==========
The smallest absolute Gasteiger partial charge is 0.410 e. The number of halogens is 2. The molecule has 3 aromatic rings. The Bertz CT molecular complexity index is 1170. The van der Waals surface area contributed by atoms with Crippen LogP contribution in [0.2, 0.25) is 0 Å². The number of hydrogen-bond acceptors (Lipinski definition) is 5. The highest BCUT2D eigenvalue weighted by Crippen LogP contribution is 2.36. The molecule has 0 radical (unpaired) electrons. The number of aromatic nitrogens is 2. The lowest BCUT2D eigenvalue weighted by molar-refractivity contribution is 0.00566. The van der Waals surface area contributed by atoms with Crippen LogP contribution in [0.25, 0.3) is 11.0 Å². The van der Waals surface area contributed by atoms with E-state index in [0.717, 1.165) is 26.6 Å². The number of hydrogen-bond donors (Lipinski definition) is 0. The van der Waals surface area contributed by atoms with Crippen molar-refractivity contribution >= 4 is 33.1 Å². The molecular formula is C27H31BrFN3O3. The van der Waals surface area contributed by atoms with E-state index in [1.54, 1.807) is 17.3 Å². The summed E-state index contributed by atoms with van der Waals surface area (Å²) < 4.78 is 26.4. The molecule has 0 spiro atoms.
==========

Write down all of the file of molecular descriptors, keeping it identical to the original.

The smallest absolute Gasteiger partial charge is 0.410 e. The number of halogens is 2. The molecule has 3 aromatic rings. The Bertz CT molecular complexity index is 1170. The van der Waals surface area contributed by atoms with Crippen LogP contribution in [0.2, 0.25) is 0 Å². The number of hydrogen-bond acceptors (Lipinski definition) is 5. The highest BCUT2D eigenvalue weighted by Crippen LogP contribution is 2.36. The molecule has 0 radical (unpaired) electrons. The number of aromatic nitrogens is 2. The lowest BCUT2D eigenvalue weighted by molar-refractivity contribution is 0.00566. The van der Waals surface area contributed by atoms with Crippen LogP contribution in [0.25, 0.3) is 11.0 Å². The van der Waals surface area contributed by atoms with E-state index in [0.717, 1.165) is 26.6 Å². The number of hydrogen-bond donors (Lipinski definition) is 0. The van der Waals surface area contributed by atoms with Crippen molar-refractivity contribution >= 4 is 33.1 Å². The molecular formula is C27H31BrFN3O3. The van der Waals surface area contributed by atoms with E-state index in [1.54, 1.807) is 17.3 Å². The summed E-state index contributed by atoms with van der Waals surface area (Å²) < 4.78 is 26.4. The molecule has 0 spiro atoms.